And, sadly and unsurprisingly, the “Ugly” is found on Capitol Hill in Washington DC: Recently, I wrote here about what a great choice President Obama made when he nominated Ron Binz of Colorado to be a Commissioner (and the Chairman) of the Federal Energy Regulatory Commission. Mr. Binz is a reasonable and moderate man with an even temperament, a good sense of humor, deep knowledge of the energy world, the ability to see things from a range of perspectives (drawing on his broad experience as a consumer advocate, businessman and state energy regulator) and a clear sense of how to manage the difficult transition that the energy system is experiencing.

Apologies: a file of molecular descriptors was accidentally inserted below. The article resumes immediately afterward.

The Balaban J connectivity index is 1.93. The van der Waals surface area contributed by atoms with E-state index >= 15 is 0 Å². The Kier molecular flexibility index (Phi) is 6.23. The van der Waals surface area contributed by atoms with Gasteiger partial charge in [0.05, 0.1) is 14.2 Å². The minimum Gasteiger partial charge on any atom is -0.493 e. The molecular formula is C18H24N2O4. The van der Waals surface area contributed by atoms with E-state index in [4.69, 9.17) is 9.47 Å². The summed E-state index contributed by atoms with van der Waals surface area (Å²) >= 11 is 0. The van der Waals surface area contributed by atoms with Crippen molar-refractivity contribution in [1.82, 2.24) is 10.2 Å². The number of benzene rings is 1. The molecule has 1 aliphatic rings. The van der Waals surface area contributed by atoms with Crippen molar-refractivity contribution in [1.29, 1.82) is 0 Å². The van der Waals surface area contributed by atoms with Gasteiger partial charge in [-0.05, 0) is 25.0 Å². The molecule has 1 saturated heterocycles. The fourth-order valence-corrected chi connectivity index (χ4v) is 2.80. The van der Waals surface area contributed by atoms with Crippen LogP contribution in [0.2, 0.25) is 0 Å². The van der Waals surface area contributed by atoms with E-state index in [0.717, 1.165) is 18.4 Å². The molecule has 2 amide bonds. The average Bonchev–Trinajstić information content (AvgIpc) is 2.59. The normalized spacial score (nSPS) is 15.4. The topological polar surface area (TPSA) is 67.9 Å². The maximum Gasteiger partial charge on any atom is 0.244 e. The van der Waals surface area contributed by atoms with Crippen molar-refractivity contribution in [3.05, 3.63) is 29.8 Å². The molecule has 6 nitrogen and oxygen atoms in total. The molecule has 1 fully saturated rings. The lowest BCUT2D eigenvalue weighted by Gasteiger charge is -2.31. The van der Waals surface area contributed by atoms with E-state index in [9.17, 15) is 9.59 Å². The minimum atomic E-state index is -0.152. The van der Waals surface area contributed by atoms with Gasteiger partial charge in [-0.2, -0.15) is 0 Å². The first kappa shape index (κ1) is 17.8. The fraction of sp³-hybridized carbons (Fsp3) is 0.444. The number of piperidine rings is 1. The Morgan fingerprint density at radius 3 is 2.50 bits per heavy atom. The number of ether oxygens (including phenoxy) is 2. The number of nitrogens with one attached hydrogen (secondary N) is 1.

It is therefore very disappointing that his nomination is “in trouble.” Mr. Binz is being attacked for having had incidental contact with a lobbying firm hired by others to respond to the massive and unprecedented campaign against his nomination. The closest thing to a substantive complaint against Mr. Binz is this: he has stated that if the Federal government continues to move forward with the regulation of greenhouse gases that, unless carbon capture and sequestration (CCS) is perfected and made commercial for natural gas fired power plants so they can run without contributing to global warming, gas will no longer be usable as a major fuel at some point in the future.  In public remarks, that reflect very mainstream thinking in the energy industry, he noted this reality and said that absent CCS the move away from gas must begin before 2035, using the phrase “dead end” to describe the situation.  If you have an appetite for deep engagement of complex energy issues featuring Jim Rogers, the retiring CEO of Duke Energy and Mr. Binz check it out on Youtube – the “controversial” remarks used to create a phony controversy can be found around the 30 minute mark.